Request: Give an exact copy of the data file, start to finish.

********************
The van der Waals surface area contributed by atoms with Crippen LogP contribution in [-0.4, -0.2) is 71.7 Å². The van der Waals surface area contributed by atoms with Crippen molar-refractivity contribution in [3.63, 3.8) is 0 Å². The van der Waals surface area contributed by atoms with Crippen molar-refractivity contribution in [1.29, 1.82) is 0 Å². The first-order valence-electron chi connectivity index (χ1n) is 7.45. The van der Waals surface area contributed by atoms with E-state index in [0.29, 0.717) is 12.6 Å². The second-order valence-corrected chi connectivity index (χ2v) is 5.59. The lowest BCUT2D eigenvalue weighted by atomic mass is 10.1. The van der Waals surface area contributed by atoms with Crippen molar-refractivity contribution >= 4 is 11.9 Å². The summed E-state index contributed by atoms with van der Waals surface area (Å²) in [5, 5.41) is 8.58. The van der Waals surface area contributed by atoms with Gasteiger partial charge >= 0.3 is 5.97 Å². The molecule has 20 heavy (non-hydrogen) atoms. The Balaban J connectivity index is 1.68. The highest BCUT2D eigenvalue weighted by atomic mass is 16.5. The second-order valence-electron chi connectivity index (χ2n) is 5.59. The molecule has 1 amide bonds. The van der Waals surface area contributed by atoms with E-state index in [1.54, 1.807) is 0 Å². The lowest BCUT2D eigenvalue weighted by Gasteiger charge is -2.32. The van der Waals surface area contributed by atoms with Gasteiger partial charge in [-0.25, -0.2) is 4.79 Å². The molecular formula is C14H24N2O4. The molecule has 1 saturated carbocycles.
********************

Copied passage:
The van der Waals surface area contributed by atoms with Crippen LogP contribution in [-0.4, -0.2) is 71.7 Å². The van der Waals surface area contributed by atoms with Crippen molar-refractivity contribution in [3.63, 3.8) is 0 Å². The van der Waals surface area contributed by atoms with Crippen molar-refractivity contribution in [1.29, 1.82) is 0 Å². The first-order valence-electron chi connectivity index (χ1n) is 7.45. The van der Waals surface area contributed by atoms with E-state index in [0.29, 0.717) is 12.6 Å². The second-order valence-corrected chi connectivity index (χ2v) is 5.59. The lowest BCUT2D eigenvalue weighted by atomic mass is 10.1. The van der Waals surface area contributed by atoms with Crippen molar-refractivity contribution >= 4 is 11.9 Å². The summed E-state index contributed by atoms with van der Waals surface area (Å²) in [5, 5.41) is 8.58. The van der Waals surface area contributed by atoms with Gasteiger partial charge >= 0.3 is 5.97 Å². The molecule has 20 heavy (non-hydrogen) atoms. The Balaban J connectivity index is 1.68. The highest BCUT2D eigenvalue weighted by atomic mass is 16.5. The second-order valence-electron chi connectivity index (χ2n) is 5.59. The molecule has 1 amide bonds. The van der Waals surface area contributed by atoms with E-state index in [1.54, 1.807) is 0 Å². The lowest BCUT2D eigenvalue weighted by Gasteiger charge is -2.32. The van der Waals surface area contributed by atoms with Gasteiger partial charge in [-0.25, -0.2) is 4.79 Å². The molecular formula is C14H24N2O4. The molecule has 1 saturated carbocycles.